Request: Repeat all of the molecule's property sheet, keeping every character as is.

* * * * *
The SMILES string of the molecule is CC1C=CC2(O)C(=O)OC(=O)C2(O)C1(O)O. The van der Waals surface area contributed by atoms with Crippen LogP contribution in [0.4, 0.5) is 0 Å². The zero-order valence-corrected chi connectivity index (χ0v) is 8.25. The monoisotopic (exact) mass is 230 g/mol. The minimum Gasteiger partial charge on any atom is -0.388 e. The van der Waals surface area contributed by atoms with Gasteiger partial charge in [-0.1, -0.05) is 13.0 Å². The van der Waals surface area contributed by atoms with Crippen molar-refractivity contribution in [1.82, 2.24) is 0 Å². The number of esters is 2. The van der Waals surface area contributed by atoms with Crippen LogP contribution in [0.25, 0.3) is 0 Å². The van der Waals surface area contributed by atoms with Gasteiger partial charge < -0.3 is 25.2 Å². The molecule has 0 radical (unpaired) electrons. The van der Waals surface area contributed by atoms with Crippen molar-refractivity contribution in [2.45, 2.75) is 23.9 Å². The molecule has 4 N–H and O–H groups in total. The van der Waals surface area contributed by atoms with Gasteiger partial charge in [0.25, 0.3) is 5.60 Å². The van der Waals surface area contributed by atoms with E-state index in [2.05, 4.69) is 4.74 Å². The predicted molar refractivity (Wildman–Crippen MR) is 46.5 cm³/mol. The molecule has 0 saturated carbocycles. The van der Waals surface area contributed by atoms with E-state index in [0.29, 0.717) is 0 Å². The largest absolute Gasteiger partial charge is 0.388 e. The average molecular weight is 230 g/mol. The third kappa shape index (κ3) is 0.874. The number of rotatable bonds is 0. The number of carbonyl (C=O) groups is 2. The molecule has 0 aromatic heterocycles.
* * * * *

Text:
The SMILES string of the molecule is CC1C=CC2(O)C(=O)OC(=O)C2(O)C1(O)O. The van der Waals surface area contributed by atoms with Crippen LogP contribution in [0.4, 0.5) is 0 Å². The zero-order valence-corrected chi connectivity index (χ0v) is 8.25. The monoisotopic (exact) mass is 230 g/mol. The minimum Gasteiger partial charge on any atom is -0.388 e. The van der Waals surface area contributed by atoms with Gasteiger partial charge in [-0.1, -0.05) is 13.0 Å². The van der Waals surface area contributed by atoms with Crippen molar-refractivity contribution in [1.82, 2.24) is 0 Å². The number of esters is 2. The van der Waals surface area contributed by atoms with Crippen LogP contribution in [0.25, 0.3) is 0 Å². The van der Waals surface area contributed by atoms with Gasteiger partial charge < -0.3 is 25.2 Å². The molecule has 0 radical (unpaired) electrons. The van der Waals surface area contributed by atoms with Crippen molar-refractivity contribution in [2.45, 2.75) is 23.9 Å². The molecule has 4 N–H and O–H groups in total. The van der Waals surface area contributed by atoms with Gasteiger partial charge in [0.25, 0.3) is 5.60 Å². The van der Waals surface area contributed by atoms with E-state index in [2.05, 4.69) is 4.74 Å². The predicted molar refractivity (Wildman–Crippen MR) is 46.5 cm³/mol. The molecule has 0 saturated carbocycles. The van der Waals surface area contributed by atoms with E-state index in [0.29, 0.717) is 0 Å². The largest absolute Gasteiger partial charge is 0.388 e. The average molecular weight is 230 g/mol. The third kappa shape index (κ3) is 0.874. The number of rotatable bonds is 0. The number of carbonyl (C=O) groups is 2. The molecule has 0 aromatic heterocycles.